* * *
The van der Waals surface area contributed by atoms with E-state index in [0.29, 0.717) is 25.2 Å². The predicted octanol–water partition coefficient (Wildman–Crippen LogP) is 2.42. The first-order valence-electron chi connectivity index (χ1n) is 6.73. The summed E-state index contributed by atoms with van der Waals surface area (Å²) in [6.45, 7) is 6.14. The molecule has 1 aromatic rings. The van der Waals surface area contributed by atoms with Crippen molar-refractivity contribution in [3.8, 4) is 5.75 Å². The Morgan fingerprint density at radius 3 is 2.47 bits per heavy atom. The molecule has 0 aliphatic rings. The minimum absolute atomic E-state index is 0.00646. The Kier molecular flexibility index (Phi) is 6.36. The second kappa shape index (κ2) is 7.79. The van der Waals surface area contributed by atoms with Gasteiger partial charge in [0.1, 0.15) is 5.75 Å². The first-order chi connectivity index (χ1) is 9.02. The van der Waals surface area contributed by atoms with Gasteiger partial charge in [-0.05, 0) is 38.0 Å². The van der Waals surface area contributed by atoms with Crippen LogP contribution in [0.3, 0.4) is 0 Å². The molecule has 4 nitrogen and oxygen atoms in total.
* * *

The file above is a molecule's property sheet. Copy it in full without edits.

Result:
The van der Waals surface area contributed by atoms with E-state index in [0.29, 0.717) is 25.2 Å². The predicted octanol–water partition coefficient (Wildman–Crippen LogP) is 2.42. The first-order valence-electron chi connectivity index (χ1n) is 6.73. The summed E-state index contributed by atoms with van der Waals surface area (Å²) in [6.45, 7) is 6.14. The molecule has 1 aromatic rings. The van der Waals surface area contributed by atoms with Crippen molar-refractivity contribution in [3.8, 4) is 5.75 Å². The Morgan fingerprint density at radius 3 is 2.47 bits per heavy atom. The molecule has 0 aliphatic rings. The minimum absolute atomic E-state index is 0.00646. The Kier molecular flexibility index (Phi) is 6.36. The second kappa shape index (κ2) is 7.79. The van der Waals surface area contributed by atoms with Gasteiger partial charge in [0.1, 0.15) is 5.75 Å². The first-order chi connectivity index (χ1) is 9.02. The van der Waals surface area contributed by atoms with Gasteiger partial charge in [-0.05, 0) is 38.0 Å². The van der Waals surface area contributed by atoms with Crippen LogP contribution in [0.3, 0.4) is 0 Å². The molecule has 4 nitrogen and oxygen atoms in total.